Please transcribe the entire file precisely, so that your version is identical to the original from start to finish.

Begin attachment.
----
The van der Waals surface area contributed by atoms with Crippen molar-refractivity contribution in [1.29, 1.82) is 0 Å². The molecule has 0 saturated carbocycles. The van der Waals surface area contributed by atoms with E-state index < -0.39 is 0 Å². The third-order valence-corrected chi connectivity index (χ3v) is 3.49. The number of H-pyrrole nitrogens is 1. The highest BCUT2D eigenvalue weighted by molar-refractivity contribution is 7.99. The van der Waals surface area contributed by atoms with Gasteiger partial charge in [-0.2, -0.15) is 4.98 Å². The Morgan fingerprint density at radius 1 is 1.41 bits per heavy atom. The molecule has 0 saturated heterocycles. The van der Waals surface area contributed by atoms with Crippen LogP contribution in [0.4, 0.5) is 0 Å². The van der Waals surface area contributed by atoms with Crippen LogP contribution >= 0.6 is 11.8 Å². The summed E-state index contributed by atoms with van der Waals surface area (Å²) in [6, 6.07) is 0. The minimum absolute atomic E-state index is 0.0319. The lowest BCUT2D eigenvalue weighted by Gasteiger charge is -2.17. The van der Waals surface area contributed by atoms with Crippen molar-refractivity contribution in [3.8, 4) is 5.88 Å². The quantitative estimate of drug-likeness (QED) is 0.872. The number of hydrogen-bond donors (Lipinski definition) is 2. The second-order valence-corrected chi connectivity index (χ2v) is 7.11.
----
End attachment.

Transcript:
The van der Waals surface area contributed by atoms with Crippen molar-refractivity contribution in [1.29, 1.82) is 0 Å². The molecule has 0 saturated carbocycles. The van der Waals surface area contributed by atoms with E-state index < -0.39 is 0 Å². The third-order valence-corrected chi connectivity index (χ3v) is 3.49. The number of H-pyrrole nitrogens is 1. The highest BCUT2D eigenvalue weighted by molar-refractivity contribution is 7.99. The van der Waals surface area contributed by atoms with Gasteiger partial charge in [-0.2, -0.15) is 4.98 Å². The Morgan fingerprint density at radius 1 is 1.41 bits per heavy atom. The molecule has 0 saturated heterocycles. The van der Waals surface area contributed by atoms with Crippen LogP contribution in [0.4, 0.5) is 0 Å². The van der Waals surface area contributed by atoms with Crippen LogP contribution >= 0.6 is 11.8 Å². The summed E-state index contributed by atoms with van der Waals surface area (Å²) in [6, 6.07) is 0. The minimum absolute atomic E-state index is 0.0319. The lowest BCUT2D eigenvalue weighted by Gasteiger charge is -2.17. The van der Waals surface area contributed by atoms with Crippen molar-refractivity contribution in [3.8, 4) is 5.88 Å². The quantitative estimate of drug-likeness (QED) is 0.872. The number of hydrogen-bond donors (Lipinski definition) is 2. The second-order valence-corrected chi connectivity index (χ2v) is 7.11.